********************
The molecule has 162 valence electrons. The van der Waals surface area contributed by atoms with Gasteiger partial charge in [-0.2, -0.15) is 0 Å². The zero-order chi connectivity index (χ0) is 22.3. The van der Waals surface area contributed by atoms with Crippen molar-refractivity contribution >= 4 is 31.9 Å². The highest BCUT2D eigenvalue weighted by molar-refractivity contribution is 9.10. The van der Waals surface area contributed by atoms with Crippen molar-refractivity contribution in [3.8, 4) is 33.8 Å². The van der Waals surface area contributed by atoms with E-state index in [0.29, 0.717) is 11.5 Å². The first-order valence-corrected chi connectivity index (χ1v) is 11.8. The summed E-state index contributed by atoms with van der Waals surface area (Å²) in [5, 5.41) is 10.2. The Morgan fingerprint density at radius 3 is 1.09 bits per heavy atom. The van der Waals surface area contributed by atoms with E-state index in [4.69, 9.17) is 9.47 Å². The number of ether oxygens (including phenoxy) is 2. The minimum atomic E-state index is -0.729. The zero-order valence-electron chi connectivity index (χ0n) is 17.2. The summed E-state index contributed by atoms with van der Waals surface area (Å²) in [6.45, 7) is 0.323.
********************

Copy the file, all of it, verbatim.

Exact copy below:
The molecule has 162 valence electrons. The van der Waals surface area contributed by atoms with Gasteiger partial charge in [-0.2, -0.15) is 0 Å². The zero-order chi connectivity index (χ0) is 22.3. The van der Waals surface area contributed by atoms with Crippen molar-refractivity contribution >= 4 is 31.9 Å². The highest BCUT2D eigenvalue weighted by molar-refractivity contribution is 9.10. The van der Waals surface area contributed by atoms with Crippen molar-refractivity contribution in [3.8, 4) is 33.8 Å². The van der Waals surface area contributed by atoms with E-state index in [0.29, 0.717) is 11.5 Å². The first-order valence-corrected chi connectivity index (χ1v) is 11.8. The summed E-state index contributed by atoms with van der Waals surface area (Å²) in [5, 5.41) is 10.2. The Morgan fingerprint density at radius 3 is 1.09 bits per heavy atom. The van der Waals surface area contributed by atoms with E-state index in [4.69, 9.17) is 9.47 Å². The number of ether oxygens (including phenoxy) is 2. The minimum atomic E-state index is -0.729. The zero-order valence-electron chi connectivity index (χ0n) is 17.2. The summed E-state index contributed by atoms with van der Waals surface area (Å²) in [6.45, 7) is 0.323.